Ground 10: Failure to Seek an Instruction on Aiding and Abetting

Conner argues in Ground 10 that trial counsel failed to pursue instruction on "aiding and abetting, " then appellate counsel failed to raise the matter on direct appeal. Under state law, aiding and abetting is defined as "the offense committed by those persons who, although not the direct perpetrators of a crime, are yet present at its commission, doing some act to render aid to the actual perpetrator." King v. State, 47 So.3d 658, 663 (Miss. 2010) (citation omitted). The penalty for aiding and abetting a crime is the same as the penalty the principal perpetrator faces. Id., see also Miss. Code Ann. § 97-1-3 (Rev. 2006). In the instant case, there was no evidence presented that Conner was aiding anyone. As set forth above, the evidence presented at trial by the State established that the perpetrator was the only one at the scene, and the defense theory of the case was misidentification of Conner as the perpetrator. Therefore, there was no evidentiary basis on which counsel could have requested such an instruction. In addition, even if more than one person had been involved in the crime, an aiding and abetting instruction would not have reduced the penalty for the crime, but would have provided the State with another means to secure Conner's conviction. Thus, and aiding and abetting instruction would have been to Conner's detriment. Counsel cannot be deemed ineffective for failing to submit an instruction which was not warranted under the evidence - or for deciding so seek an instruction that would be against his client's interests. As such, Conner has established neither deficiency nor prejudice in trial counsel's actions with regard to his claim in Ground 10. Thus, by extension, appellate counsel provided effective assistance in deciding not to raise the matter on appeal. See Mayabb v. Johnson, 168 F.3d 863, 869 (5th Cir. 1999); Ricalday v. Procunier, 736 F.2d 203, 208 (5th Cir. 1984) ("Because the [alleged] error at the appellate stage stemmed from the error at trial, if there was no prejudice from the trial error, there was also no prejudice from the appellate error.") Therefore, the state appellate court's decision on this ground for relief was reasonable in law and fact, and Conner's request for relief in Ground 10 will be denied.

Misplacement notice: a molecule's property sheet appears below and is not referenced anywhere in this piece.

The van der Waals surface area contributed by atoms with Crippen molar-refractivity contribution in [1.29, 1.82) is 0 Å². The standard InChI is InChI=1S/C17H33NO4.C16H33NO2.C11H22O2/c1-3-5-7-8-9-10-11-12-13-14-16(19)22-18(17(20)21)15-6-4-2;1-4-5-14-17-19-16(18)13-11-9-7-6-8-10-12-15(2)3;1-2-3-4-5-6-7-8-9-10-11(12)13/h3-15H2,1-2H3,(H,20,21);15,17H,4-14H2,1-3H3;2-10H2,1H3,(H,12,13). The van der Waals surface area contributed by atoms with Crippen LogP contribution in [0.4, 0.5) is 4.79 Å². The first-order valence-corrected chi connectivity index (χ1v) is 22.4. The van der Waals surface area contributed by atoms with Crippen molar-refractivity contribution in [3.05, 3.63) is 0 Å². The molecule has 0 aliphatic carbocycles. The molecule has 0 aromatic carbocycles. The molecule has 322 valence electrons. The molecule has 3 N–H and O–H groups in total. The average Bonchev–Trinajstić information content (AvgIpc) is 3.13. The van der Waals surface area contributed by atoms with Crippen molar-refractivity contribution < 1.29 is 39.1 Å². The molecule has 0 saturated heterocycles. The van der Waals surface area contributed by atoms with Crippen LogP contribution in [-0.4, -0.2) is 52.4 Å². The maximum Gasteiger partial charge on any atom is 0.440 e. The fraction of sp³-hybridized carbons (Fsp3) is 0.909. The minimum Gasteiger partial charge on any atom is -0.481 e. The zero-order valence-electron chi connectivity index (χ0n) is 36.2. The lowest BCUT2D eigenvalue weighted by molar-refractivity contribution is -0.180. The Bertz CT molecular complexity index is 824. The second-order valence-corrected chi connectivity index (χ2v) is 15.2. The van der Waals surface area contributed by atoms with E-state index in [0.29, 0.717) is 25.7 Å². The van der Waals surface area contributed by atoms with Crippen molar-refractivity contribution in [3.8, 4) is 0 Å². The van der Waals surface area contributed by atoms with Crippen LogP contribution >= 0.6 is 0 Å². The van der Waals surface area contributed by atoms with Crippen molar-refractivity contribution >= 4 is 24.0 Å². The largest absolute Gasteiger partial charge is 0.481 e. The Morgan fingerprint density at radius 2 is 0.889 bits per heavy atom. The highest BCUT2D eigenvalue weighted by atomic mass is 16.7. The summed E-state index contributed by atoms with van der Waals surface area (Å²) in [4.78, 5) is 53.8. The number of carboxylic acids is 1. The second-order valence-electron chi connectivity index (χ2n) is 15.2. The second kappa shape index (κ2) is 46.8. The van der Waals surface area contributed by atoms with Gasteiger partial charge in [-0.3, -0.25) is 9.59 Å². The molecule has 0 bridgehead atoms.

Ground 16: Failure to Convince the Jury that the Evidence Was Insufficient to Support the Verdict

Conner's allegations in Ground 16 - that the evidence presented was insufficient to support the verdict - is simply contradicted by the record. Both victims positively identified Conner in separate photographic lineups, as well as in court. Both testified that Conner brandished a gun during the robbery. S.C.R. Vol. 2, p. 126; Vol. 3, p. 151. Both victims testified that Conner's actions placed them in fear, (S.C.R. Vol. 2, p. 131; Vol. 3, p. 155), and that, as a result, they gave Conner money from their respective cash registers. S.C.R. Vol. 2, pp 125, 127, 131; Vol. 3, pp. 151-152, 155. This evidence, viewed in a light most favorable to the prosecution, established all the elements of armed robbery. As an objection on this basis would have been frivolous in light of the evidence presented, Conner's counsel rendered effective assistance in deciding not to interpose one. Likewise, the state appellate court's ruling on this issue was not contrary to federal law as established by the United States Supreme Court; nor did the decision reflect an unreasonable interpretation of the facts in light of the evidence presented. Ground 16 will therefore be denied.